Dothiorella elm wilt is a disease involving a fungus (Dothiorella ulmi) that causes the wilting and progressive die-back of American and Siberian elm trees. Symptoms of the disease are:
- Wilting, drooping, curling and yellowing of leaves, branch dieback, and browning of sapwood.
- Wilting is evident soon after leaf out and brown leaves persist on dead branches throughout the fall and winter.
- Impossible to visually distinguish from Dutch elm disease (DED).
The disease attacks elms under stress, a condition that impairs the trees' defences. Elms can live with Dothiorella elm wilt for many years with low to moderate levels of fungal infection. Eventually the infection may lead to the death of an elm tree, but not in all cases. Elms with extensive canopy dieback are considered for removal.
Keeping the tree healthy with regular watering and proper pruning will help the tree fight the disease.
What You Can Do
Prevention of Dothiorella wilt starts by keeping elm trees healthy. Watering trees during periods of drought will help lower their stress levels and increase their resistance to infection. Anti-fungal treatments so far have not proven effective in combating Dothiorella elm wilt in Edmonton.
Elms with recognizable wilting or dieback are declared "hazard" trees under Edmonton's Community Standards Bylaw #14600. A pink and black striped ribbon and a hazard tree tag on the trunk identify the tree as being diseased.
This action removes the tree from regular pruning activities, thereby reducing the risk of disease spread to healthy trees.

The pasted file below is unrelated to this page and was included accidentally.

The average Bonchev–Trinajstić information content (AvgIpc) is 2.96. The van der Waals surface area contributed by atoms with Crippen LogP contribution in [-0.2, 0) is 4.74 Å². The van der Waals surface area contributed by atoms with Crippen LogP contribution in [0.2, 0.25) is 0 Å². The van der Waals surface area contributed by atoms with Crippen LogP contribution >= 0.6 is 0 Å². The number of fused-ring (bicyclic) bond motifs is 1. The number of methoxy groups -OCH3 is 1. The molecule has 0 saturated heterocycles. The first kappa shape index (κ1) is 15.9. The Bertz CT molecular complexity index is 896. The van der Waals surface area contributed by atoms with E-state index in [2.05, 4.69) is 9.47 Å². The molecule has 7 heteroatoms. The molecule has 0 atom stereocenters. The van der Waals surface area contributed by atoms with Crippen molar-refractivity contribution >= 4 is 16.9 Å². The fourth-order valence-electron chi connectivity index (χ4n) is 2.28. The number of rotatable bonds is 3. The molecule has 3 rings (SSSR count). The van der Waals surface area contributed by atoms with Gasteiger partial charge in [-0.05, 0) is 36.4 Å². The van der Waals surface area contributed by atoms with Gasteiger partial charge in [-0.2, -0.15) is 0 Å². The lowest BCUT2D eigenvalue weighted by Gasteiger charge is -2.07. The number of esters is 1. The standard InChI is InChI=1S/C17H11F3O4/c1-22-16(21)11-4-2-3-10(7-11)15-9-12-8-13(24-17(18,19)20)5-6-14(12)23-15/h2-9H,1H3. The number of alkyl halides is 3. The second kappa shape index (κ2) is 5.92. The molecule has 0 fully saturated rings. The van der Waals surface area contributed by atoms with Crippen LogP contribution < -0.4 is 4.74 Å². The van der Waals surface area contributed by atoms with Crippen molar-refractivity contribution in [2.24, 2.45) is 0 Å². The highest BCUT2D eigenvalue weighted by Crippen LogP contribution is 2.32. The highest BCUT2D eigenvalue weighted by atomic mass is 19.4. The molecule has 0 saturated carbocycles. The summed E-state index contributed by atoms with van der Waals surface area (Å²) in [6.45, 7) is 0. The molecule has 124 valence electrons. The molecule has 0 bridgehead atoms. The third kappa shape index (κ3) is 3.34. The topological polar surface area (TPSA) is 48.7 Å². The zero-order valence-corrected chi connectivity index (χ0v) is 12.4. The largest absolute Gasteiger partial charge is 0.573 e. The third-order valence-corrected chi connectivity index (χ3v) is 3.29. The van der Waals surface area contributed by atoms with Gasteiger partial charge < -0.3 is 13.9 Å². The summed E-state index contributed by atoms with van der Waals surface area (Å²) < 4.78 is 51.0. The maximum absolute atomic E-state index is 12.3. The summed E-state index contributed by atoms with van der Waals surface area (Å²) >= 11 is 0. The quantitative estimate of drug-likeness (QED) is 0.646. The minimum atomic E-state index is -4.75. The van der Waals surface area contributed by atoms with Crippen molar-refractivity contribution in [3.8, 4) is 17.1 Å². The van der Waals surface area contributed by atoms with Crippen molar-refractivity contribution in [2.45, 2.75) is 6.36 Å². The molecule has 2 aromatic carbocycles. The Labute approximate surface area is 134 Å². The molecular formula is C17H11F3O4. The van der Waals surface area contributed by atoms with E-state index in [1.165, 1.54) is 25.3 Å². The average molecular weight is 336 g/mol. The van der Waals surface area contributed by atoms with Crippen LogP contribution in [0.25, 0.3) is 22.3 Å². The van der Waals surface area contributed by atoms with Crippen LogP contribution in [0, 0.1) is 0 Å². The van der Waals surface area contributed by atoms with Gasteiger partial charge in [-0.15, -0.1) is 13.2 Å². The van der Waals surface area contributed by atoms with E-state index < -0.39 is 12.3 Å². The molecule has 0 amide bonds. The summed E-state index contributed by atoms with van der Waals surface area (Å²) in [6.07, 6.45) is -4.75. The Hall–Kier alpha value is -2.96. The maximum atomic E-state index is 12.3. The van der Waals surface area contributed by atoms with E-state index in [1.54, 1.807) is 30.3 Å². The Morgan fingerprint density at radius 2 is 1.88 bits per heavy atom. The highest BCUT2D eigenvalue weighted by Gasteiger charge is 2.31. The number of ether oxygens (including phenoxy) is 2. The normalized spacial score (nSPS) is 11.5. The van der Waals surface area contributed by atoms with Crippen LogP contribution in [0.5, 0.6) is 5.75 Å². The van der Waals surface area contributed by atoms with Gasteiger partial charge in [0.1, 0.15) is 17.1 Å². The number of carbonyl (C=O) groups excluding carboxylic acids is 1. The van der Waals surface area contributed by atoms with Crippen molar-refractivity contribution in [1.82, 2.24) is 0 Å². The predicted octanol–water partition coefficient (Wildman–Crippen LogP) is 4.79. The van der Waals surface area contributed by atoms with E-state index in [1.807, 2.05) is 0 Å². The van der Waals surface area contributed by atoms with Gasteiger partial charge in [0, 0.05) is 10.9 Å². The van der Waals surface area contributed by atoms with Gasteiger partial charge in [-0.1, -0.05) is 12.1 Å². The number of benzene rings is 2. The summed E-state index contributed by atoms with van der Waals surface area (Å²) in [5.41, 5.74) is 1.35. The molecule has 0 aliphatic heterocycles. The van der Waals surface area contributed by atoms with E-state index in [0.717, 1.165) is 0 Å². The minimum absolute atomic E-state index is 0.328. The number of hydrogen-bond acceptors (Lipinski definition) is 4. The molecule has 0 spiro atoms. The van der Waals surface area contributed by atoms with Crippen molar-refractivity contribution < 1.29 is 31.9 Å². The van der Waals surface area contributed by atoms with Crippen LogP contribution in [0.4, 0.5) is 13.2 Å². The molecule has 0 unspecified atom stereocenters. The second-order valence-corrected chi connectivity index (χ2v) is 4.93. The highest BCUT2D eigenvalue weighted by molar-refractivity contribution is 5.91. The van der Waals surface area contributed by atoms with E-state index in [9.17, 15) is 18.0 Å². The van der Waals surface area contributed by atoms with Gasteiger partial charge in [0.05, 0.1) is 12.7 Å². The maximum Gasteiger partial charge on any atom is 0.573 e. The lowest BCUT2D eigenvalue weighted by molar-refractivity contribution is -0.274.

If you suspect that your untagged elm tree has Dothiorella wilt, please report it by calling 311 or emailing firstname.lastname@example.org. City personnel will assess your tree and take samples of branches that show signs of fungal infection for testing.
Just So You Know
Unlike Dutch elm disease, Dothiorella wilt requires no insect or other organism to spread the disease. Studies elsewhere have shown that Dothiorella fungus is spread as microscopic spores by water or wind.
The disease begins in weakened elms when spores enter natural wounds, cracks, pruning wounds or tiny pores in the bark called lenticels.
Extensive annual surveying for the disease since 1996 has led to the discovery of hundreds of cases and many removals of American elm trees in Edmonton.
To reduce the spread of the disease, any wood removed from a hazard tree or stump must also be disposed of at the Edmonton Waste Management Centre. Stumps must be de-barked or ground down to 10cm below surface of the soil.